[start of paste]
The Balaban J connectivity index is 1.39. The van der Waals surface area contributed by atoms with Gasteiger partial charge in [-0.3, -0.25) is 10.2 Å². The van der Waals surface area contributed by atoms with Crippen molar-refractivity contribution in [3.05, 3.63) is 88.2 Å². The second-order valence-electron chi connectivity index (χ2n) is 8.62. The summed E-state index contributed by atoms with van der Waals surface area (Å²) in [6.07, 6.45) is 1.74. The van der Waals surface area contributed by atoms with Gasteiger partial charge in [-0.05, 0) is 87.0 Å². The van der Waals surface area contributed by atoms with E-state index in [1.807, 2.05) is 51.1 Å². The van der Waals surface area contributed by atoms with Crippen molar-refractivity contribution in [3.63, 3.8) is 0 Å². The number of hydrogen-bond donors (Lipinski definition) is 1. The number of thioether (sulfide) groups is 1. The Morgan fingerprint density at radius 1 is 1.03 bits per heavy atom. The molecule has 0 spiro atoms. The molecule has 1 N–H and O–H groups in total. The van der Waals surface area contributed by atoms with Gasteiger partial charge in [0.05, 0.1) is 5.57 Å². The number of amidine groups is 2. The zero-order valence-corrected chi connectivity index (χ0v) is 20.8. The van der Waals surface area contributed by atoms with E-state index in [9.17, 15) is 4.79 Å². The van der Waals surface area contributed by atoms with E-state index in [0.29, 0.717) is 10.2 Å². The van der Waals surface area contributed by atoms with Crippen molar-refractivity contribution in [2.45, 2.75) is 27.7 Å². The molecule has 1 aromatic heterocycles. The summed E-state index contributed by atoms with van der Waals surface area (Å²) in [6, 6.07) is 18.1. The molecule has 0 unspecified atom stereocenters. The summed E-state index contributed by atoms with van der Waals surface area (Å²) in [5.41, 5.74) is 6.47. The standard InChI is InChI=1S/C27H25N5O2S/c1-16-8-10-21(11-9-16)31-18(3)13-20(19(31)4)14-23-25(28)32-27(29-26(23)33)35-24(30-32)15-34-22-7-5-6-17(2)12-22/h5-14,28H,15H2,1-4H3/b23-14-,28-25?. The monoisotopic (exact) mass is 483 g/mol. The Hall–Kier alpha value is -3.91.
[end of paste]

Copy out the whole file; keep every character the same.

The Balaban J connectivity index is 1.39. The van der Waals surface area contributed by atoms with Gasteiger partial charge in [-0.3, -0.25) is 10.2 Å². The van der Waals surface area contributed by atoms with Crippen molar-refractivity contribution in [3.05, 3.63) is 88.2 Å². The second-order valence-electron chi connectivity index (χ2n) is 8.62. The summed E-state index contributed by atoms with van der Waals surface area (Å²) in [6.07, 6.45) is 1.74. The van der Waals surface area contributed by atoms with Gasteiger partial charge in [-0.05, 0) is 87.0 Å². The van der Waals surface area contributed by atoms with E-state index in [1.807, 2.05) is 51.1 Å². The van der Waals surface area contributed by atoms with Crippen molar-refractivity contribution in [3.63, 3.8) is 0 Å². The number of hydrogen-bond donors (Lipinski definition) is 1. The number of thioether (sulfide) groups is 1. The Morgan fingerprint density at radius 1 is 1.03 bits per heavy atom. The molecule has 0 spiro atoms. The molecule has 1 N–H and O–H groups in total. The van der Waals surface area contributed by atoms with Gasteiger partial charge in [0.05, 0.1) is 5.57 Å². The number of amidine groups is 2. The zero-order valence-corrected chi connectivity index (χ0v) is 20.8. The van der Waals surface area contributed by atoms with E-state index in [9.17, 15) is 4.79 Å². The van der Waals surface area contributed by atoms with E-state index in [0.29, 0.717) is 10.2 Å². The van der Waals surface area contributed by atoms with Crippen molar-refractivity contribution in [2.45, 2.75) is 27.7 Å². The molecule has 1 aromatic heterocycles. The summed E-state index contributed by atoms with van der Waals surface area (Å²) in [6, 6.07) is 18.1. The molecule has 0 unspecified atom stereocenters. The summed E-state index contributed by atoms with van der Waals surface area (Å²) in [5.41, 5.74) is 6.47. The standard InChI is InChI=1S/C27H25N5O2S/c1-16-8-10-21(11-9-16)31-18(3)13-20(19(31)4)14-23-25(28)32-27(29-26(23)33)35-24(30-32)15-34-22-7-5-6-17(2)12-22/h5-14,28H,15H2,1-4H3/b23-14-,28-25?. The monoisotopic (exact) mass is 483 g/mol. The Hall–Kier alpha value is -3.91.